Step into any major manufacturing facility in the United States today and it is clear to see that the “future” of advanced manufacturing is already here. Innovative technology at work is evident in tools such as robotic arms, programmable logic controllers, and CNC machines that are helping to produce everything from cars to computers.
Such automation is taking root and changing the face of manufacturing among companies both large and small. Case in point is Baltimore-based Marlin Steel Wire. A decade ago, employees were bending wire by hand to make steel baskets. Owner Drew Greenblatt saw demand plummet as the company’s primary clientele, bagel shops, shifted their orders to cheaper Chinese manufacturers. “He made the decision to transform his business and invest in automation to build baskets for many different industries,” says Bob Doyle, a spokesperson for the Association for Advancing Automation.
Today, Marlin Steel Wire makes baskets for the automotive, aerospace, and pharmaceutical industries. Those clients have significantly higher design specifications compared to the bagel shop owners, notes Doyle. “The only way [Marlin Steel Wire] could do that was to invest in automation, both in robotics and other types of manufacturing technologies,” says Doyle. Marlin Steel Wire has since grown from 15 to almost 30 employees. The higher-skilled jobs also pay higher wages and benefits. “That is just one example of a small company that has really seen the benefits of investing in robotics and automation,” he adds.
FANUC welding robots at Marlin Steel Wire Products; Credit: David Bohrer/National Association of Manufacturers
Manufacturers across the board are increasingly turning to automation as a means to improve quality, productivity, safety, speed, and competitiveness, and to reduce costs. The shift has been a boon to the robotics industry. In fact, 2012 set a new record for the North American robotics industry, and sales/orders for the first half of 2013 have continued to push the bar higher. The Robotic Industries Association estimates that some 230,000 robots are now in use in U.S. factories, placing the United States second only to Japan in robot use.
The potential for continued growth is significant as advanced manufacturing processes continue to gain a foothold. Some industry sources estimate that only about 10 percent of U.S. companies that could benefit from robots have so far installed them. In particular, the 300,000-plus small to medium-sized U.S. manufacturing companies represent significant growth opportunities as more of those firms embrace automation, notes Doyle. Factors that will continue to fuel that growth include reduced costs for robotics systems, as well as an explosion of new technologies in the robotics field that have made user interfaces simpler, improved gripper technology, and created better vision-guided systems that have opened up new manufacturing opportunities for the use of robots.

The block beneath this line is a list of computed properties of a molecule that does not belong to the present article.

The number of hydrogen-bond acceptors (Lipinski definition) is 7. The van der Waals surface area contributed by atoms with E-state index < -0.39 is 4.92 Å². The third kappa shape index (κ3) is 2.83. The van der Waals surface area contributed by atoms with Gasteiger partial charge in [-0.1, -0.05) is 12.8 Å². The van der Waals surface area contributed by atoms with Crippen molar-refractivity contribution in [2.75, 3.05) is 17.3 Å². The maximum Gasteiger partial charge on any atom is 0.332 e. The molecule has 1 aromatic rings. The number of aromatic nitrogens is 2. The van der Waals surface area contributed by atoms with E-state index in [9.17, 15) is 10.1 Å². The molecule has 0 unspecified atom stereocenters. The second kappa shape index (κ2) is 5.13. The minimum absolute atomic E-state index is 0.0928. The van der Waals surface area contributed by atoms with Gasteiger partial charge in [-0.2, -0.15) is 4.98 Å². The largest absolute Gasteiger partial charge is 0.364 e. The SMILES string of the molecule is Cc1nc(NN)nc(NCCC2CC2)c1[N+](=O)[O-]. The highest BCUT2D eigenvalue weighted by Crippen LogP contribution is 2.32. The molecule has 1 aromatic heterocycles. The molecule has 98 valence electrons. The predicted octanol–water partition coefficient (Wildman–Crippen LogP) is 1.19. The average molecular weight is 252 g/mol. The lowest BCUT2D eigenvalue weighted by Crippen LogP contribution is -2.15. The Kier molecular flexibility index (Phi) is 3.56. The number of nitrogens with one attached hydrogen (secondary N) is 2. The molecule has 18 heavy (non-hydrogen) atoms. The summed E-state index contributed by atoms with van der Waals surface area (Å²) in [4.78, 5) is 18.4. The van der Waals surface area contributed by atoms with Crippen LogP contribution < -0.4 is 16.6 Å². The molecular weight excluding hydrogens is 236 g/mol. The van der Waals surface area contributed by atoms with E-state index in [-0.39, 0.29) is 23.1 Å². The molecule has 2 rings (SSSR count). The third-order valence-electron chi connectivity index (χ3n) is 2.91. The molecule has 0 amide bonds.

Will Automation Fuel Growth?
Advanced manufacturing processes could provide just the boost that the manufacturing industry needs to regain some of the footing that it has lost over the years. Manufacturing remains an important force in the United States, contributing $1.87 trillion to the economy in 2012. Yet the industry has seen jobs disappear, and its contribution to GDP has diminished over the years from a high of 26 percent in 1947 to its current level of about 11 percent.
The manufacturing industry is still working to regain the 2.3 million jobs that it lost during the recession. So far, the industry has added back about 500,000 jobs. Manufacturing production is only 73 percent recovered compared to pre-recession levels of December 2007, with a full recovery still about a year away (i.e., fourth quarter 2014), according to data from the Manufacturers Alliance for Productivity and Innovation (MAPI). In addition, exclude the high-tech segment of computers, semiconductors, and communications equipment, and those projections drop to only 64 percent recovered with a full recovery that is not anticipated until the third quarter of 2015.
“Overall, firms are profitable. They have low debt and high cash ratios, and interest rates are the lowest they have been in decades,” says MAPI Chief Economist Daniel J. Meckstroth, Ph.D. “One would expect in this environment to see very strong growth in new investment. Unfortunately, we have not seen that.”
New business equipment orders have been modest. Demand for goods also has been held back by more conservative consumer spending, as well as by uncertainty earlier in the year related to concerns about the impact from sequestration and the fiscal cliff. However, there are signs that those orders are accelerating, which bode well for manufacturers, adds Meckstroth.